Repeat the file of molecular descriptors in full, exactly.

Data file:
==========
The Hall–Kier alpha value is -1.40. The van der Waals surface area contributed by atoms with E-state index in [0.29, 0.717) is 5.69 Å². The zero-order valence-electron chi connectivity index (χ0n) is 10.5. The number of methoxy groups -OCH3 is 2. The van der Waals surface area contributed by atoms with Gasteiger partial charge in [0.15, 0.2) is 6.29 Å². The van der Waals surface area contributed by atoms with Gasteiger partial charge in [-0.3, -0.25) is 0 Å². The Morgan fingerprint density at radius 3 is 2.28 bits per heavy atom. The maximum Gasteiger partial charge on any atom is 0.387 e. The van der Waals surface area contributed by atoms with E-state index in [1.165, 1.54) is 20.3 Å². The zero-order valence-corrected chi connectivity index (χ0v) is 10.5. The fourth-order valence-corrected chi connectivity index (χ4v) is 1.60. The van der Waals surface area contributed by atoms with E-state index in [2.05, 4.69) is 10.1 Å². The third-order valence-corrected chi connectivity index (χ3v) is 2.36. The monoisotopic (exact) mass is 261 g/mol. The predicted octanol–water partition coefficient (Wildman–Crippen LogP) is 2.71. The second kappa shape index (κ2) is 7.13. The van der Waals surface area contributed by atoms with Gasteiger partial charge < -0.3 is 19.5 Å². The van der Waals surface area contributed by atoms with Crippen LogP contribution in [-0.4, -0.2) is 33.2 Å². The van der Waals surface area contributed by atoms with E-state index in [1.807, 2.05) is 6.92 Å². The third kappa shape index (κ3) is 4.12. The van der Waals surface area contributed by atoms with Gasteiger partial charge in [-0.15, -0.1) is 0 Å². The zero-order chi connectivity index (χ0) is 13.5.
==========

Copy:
The Hall–Kier alpha value is -1.40. The van der Waals surface area contributed by atoms with E-state index in [0.29, 0.717) is 5.69 Å². The zero-order valence-electron chi connectivity index (χ0n) is 10.5. The number of methoxy groups -OCH3 is 2. The van der Waals surface area contributed by atoms with Gasteiger partial charge in [0.15, 0.2) is 6.29 Å². The van der Waals surface area contributed by atoms with Gasteiger partial charge in [-0.3, -0.25) is 0 Å². The Morgan fingerprint density at radius 3 is 2.28 bits per heavy atom. The maximum Gasteiger partial charge on any atom is 0.387 e. The van der Waals surface area contributed by atoms with E-state index in [1.165, 1.54) is 20.3 Å². The zero-order valence-corrected chi connectivity index (χ0v) is 10.5. The fourth-order valence-corrected chi connectivity index (χ4v) is 1.60. The van der Waals surface area contributed by atoms with E-state index in [2.05, 4.69) is 10.1 Å². The third-order valence-corrected chi connectivity index (χ3v) is 2.36. The monoisotopic (exact) mass is 261 g/mol. The predicted octanol–water partition coefficient (Wildman–Crippen LogP) is 2.71. The second kappa shape index (κ2) is 7.13. The van der Waals surface area contributed by atoms with Gasteiger partial charge < -0.3 is 19.5 Å². The van der Waals surface area contributed by atoms with Crippen LogP contribution in [-0.4, -0.2) is 33.2 Å². The van der Waals surface area contributed by atoms with E-state index in [1.807, 2.05) is 6.92 Å². The third kappa shape index (κ3) is 4.12. The van der Waals surface area contributed by atoms with Gasteiger partial charge in [-0.15, -0.1) is 0 Å². The zero-order chi connectivity index (χ0) is 13.5.